Coping With Chemotherapy Side Effects

If you have cancer, losing your hair to chemotherapy may be a top concern. Chemotherapy drugs target cells that grow and divide quickly. This includes both cancer cells and hair follicle cells, which is why the same chemotherapy that attacks your cancer cells can also make your hair fall out. But what if there were a way to limit chemotherapy-related hair loss? For some patients, wearing a cooling cap during chemotherapy can help protect their hair.

What Is a Cooling Cap?

A cooling cap system consists of a helmet-like headpiece attached to a hose and machine. This computer-controlled system circulates cold fluid over your scalp at each chemotherapy appointment. The machine cools the liquid to slightly above freezing.

The ice-cold liquid and pressure from the cap make the blood vessels in your scalp constrict. As the blood vessels shrink, less chemo can reach the hair follicles. The result: Many patients with cancer experience less hair loss.

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Can Cooling Caps Prevent Hair Loss?

Cooling cap systems have received clearance from the U.S. Food and Drug Administration (FDA). This means FDA scientists have reviewed manufacturers’ product claims and found them valid. But cooling caps have some limitations.

Here are the key things you should know about cooling caps:

  • They are most effective when used with taxane-based chemotherapies. These are commonly used with cancers of the breast, ovary, prostate, and lung, among others. Greater than 70% of patients on taxane-based cancer therapies retain their hair.
  • Anthracycline-based chemotherapies, commonly used in blood cancers and some breast cancers, also respond to cooling caps. Roughly 40% of cancer patients taking anthracyclines for cancer retain their hair.

When possible, you’ll want to begin scalp cooling on your first chemotherapy appointment. That’s because even one chemo treatment can be enough to trigger hair loss.

For maximum efficacy, plan on extra time to wear the cooling cap at each chemo treatment. You’ll need to wear the cap during your infusion, plus up to 45 minutes before and 60-90 minutes after treatment.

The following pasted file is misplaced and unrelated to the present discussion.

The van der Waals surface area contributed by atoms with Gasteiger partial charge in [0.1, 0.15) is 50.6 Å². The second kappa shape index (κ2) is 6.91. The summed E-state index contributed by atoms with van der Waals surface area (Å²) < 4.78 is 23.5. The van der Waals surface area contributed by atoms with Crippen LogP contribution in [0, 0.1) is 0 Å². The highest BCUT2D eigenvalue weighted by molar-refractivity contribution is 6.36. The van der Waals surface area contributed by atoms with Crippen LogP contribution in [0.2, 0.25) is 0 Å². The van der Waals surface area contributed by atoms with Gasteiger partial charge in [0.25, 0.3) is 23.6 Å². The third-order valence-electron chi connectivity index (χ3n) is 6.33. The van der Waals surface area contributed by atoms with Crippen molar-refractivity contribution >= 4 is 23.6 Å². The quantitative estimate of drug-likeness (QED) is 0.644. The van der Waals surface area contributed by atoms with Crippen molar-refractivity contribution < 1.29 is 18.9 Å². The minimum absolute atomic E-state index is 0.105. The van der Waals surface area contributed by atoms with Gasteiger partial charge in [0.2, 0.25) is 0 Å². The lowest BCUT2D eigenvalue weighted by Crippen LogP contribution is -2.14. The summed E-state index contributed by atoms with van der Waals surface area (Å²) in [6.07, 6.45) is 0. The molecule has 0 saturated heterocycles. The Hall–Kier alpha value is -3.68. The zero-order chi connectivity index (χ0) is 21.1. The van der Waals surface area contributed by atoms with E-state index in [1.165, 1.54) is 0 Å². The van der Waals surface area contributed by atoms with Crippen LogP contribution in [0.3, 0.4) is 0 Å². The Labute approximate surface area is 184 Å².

Are There Potential Side Effects from Using a Cooling Cap?

There are no known long-term risks of using a cooling cap. Common side effects from using a cooling cap during chemo include:

  • Headaches.
  • Numbness of the scalp.
  • Nausea.
  • Dizziness.
  • Chills.
  • Neck and shoulder discomfort.

Any side effects should stop when you remove the cooling cap. Your provider may suggest using an over-the-counter pain reliever to ease discomfort. UPMC also offers patients warm blankets, warm beverages, and other amenities to ease any side effects.

How Do I Know If a Cooling Cap Will Help Me?

Cooling caps are not for everyone, but the psychological benefits can be compelling. Cancer treatment-related hair loss is usually temporary, but it can be distressing while it lasts. Keeping most of your hair while going through cancer treatment can be a real boost.

If you’d like to try a cooling cap during chemotherapy, talk to your oncologist during treatment planning. Cooling caps are available at UPMC Hillman Cancer Center s in Harrisburg, Mechanicsburg, and Williamsport.

Sources

FDA News Release. FDA clears expanded use of cooling cap to reduce hair loss during chemotherapy. U.S. Food and Drug Administration. Link

About UPMC Hillman Cancer Center

When you are facing cancer, you need the best care possible. UPMC Hillman Cancer Center provides world-class cancer care, from diagnosis to treatment, to help you in your cancer battle. We are the only comprehensive cancer center in our region, as designated by the National Cancer Institute. We have more than 70 locations throughout Pennsylvania, Ohio, and New York, with more than 200 oncologists – making it easier for you to find world-class care close to home. Our internationally renowned research team is striving to find new advances in prevention, detection, and treatment. Most of all, we are here for you. Our patient-first approach aims to provide you and your loved ones the care and support you need. To find a provider near you, visit our website.